Op-ed: FOI advocate’s passion overrides his judgment on victims’ welfare
During the nearly six months spent working zealously on the Task Force on Victim Privacy and the Public’s Right to Know, I developed a sincere level of respect and appreciation for the passion that James Smith displayed for the Freedom of Information laws. It is regretful, however, that his passion continues to cloud his sense of reason and understanding. The tunnel vision that is depicted in this nonsensical rhetoric of an Op-ed from May 8, 2014, is unfortunate for a man of such distinguished character.
In fact, a simple, thorough reading of the press release cited by Mr. Smith makes clear to everyone that “[t]he commission will not examine any provisions related to Connecticut’s freedom of information laws, but instead will focus on the direct relationship between victims’ rights and the criminal justice system as a whole.”
While Mr. Smith continues to concentrate on a moot issue, those of us who are concerned about the overall well-being of crime victims in the state of Connecticut have been able to shift our focus to other pressing issues. Issues such as: the failure of judges to issue written orders of restitution for crime victims; the lack of notice to crime victims of court proceedings and opportunities to address the court regarding plea bargain agreements and at sentencing; the lack of adequate private meeting space in courthouses for family violence victim advocates and victims; the lack of adequate numbers of court victim advocates through the Judicial Branch; and other aspects of the criminal justice system as it relates to victims of crime and their constitutional and statutory rights. Governor Malloy is one of those people who recognized the need for this shift of focus, and therefore created this much needed Victims’ Rights Enforcement Advisory Commission (VREAC) to address these plaguing concerns.
Although I am certain that Governor Malloy and his staff can adequately respond to Mr. Smith’s diatribe, I also feel it necessary to make certain that the facts are known — the fact is that Governor Malloy’s administration made certain to separate the issue of which Mr. Smith speaks, from the issues stated above. It is made explicitly clear in the April 7 press release that “[t]his commission will look for ways to guarantee that those professionals who frequently interact with our crime victims throughout the state have uniform sets of policies and tools in place to ensure compliance with the rights of crime victims, adequate delivery of necessary services, as well as a set of enforcement mechanisms and remedies should any of those rights be violated.”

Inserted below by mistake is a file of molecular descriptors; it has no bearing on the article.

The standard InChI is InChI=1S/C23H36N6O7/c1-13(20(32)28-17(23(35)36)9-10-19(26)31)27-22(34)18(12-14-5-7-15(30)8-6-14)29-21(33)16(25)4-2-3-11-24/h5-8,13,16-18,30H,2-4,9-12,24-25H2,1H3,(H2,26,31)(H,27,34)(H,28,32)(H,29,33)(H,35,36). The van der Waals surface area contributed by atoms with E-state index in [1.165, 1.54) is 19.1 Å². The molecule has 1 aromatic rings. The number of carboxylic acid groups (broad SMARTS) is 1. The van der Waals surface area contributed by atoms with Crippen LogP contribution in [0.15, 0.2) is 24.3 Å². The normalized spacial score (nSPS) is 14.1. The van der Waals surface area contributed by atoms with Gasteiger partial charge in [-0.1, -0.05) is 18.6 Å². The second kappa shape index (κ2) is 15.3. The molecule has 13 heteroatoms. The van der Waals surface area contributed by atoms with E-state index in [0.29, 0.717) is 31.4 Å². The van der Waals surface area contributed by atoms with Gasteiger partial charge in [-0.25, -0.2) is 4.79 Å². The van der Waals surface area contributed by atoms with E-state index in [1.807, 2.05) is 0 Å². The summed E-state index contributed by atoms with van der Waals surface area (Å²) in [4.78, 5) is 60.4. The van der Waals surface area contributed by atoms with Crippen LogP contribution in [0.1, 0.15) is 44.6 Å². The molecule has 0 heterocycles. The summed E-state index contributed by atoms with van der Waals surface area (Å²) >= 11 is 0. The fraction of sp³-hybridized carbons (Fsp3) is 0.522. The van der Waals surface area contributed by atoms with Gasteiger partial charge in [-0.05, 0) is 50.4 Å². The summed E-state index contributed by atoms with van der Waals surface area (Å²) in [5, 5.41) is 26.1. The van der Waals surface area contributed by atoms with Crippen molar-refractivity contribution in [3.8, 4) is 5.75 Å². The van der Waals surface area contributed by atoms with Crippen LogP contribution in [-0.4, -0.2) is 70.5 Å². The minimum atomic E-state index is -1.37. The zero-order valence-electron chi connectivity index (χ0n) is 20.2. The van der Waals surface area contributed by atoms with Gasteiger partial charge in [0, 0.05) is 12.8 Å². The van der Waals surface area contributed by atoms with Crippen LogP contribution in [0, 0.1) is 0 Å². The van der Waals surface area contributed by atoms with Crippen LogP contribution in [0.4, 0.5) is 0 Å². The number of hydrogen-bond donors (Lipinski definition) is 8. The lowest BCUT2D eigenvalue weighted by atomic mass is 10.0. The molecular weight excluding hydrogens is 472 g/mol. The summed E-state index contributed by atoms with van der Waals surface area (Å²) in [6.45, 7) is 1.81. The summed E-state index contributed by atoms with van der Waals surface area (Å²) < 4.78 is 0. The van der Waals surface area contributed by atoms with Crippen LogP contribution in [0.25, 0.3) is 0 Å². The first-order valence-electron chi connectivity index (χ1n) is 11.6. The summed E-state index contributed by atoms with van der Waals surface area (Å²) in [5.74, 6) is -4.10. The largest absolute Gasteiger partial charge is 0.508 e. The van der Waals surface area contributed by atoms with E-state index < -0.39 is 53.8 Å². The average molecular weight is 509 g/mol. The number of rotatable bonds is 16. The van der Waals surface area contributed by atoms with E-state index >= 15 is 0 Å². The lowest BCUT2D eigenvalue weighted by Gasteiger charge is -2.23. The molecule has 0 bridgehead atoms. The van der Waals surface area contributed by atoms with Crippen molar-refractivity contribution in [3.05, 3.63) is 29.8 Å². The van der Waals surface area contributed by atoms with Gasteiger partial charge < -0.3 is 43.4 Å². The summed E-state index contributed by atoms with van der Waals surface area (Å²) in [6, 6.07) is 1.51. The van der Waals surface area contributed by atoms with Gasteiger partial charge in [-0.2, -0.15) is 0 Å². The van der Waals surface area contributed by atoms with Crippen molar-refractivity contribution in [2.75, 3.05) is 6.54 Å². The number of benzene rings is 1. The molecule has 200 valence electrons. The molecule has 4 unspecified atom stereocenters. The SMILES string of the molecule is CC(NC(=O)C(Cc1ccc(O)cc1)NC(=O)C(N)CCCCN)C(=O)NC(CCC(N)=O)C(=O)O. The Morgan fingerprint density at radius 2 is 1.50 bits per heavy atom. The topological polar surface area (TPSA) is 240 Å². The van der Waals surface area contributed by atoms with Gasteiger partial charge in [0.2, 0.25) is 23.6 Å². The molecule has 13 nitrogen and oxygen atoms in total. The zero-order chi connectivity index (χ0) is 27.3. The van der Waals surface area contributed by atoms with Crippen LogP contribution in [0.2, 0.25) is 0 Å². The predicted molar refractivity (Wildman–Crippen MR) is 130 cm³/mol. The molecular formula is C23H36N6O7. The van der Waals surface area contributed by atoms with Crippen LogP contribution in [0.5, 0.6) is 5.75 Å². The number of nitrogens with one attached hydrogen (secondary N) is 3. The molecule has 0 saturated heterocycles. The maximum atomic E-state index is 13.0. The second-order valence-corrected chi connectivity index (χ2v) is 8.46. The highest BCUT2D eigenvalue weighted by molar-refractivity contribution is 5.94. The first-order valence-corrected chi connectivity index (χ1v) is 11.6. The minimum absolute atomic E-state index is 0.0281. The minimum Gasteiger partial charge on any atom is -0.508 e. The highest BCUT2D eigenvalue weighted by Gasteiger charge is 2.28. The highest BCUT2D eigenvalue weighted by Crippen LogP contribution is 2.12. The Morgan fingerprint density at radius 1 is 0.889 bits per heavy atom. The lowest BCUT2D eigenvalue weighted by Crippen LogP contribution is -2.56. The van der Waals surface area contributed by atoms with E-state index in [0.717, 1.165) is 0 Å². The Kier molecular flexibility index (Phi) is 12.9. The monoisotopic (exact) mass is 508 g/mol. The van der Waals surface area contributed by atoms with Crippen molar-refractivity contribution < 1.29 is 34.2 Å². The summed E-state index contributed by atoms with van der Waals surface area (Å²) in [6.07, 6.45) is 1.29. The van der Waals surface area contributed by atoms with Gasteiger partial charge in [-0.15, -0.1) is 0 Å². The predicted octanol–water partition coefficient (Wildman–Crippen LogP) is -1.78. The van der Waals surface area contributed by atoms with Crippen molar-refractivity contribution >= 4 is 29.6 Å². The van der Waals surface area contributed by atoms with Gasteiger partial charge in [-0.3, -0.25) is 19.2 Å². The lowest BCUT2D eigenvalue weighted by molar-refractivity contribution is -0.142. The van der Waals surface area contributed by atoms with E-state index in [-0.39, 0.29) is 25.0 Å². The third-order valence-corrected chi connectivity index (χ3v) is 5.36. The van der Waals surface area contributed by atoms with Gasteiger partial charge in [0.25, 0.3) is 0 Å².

For simplicity’s sake, I have taken the liberty to repost the specific mandates of the VREAC so that those who feel the need to continue this tirade may think before speaking out on issues that they have no facts about.
Among its mandates, the advisory commission shall:
- Compile a comprehensive inventory of victims’ rights provisions of the Connecticut Constitution, General Statutes and Agency Regulations
- Determine whether and to what extent these provisions have been implemented
- Consider whether there should be a Model Policy for interactions with crime victims to ensure that they are provided accurate information regarding rights and remedies, that those rights are enforced, and advised regarding available services
- Survey rights, remedies and services available in other states and from the federal government
- Recommend to the Governor any statutory or policy changes necessary in order to protect and enforce crime victims’ rights, including training and coordination among state and local criminal justice agencies and social service providers
For those who are truly interested, I invite you to join us at our first meeting on May 28. Further information can be found on the Office of the Victim Advocate’s website (www.ct.gov/ova) as the time approaches.
It is not often that I will waste valuable time responding to these uninformed rants, but unfortunately the claims of Mr. Smith were so preposterous that I could not leave them for public consumption without providing the truth about what the Victims’ Rights Enforcement Advisory Commission is actually about.
Garvin G. Ambrose is the State Victim Advocate, and Chairman of the Victims’ Rights Enforcement Advisory Commission.
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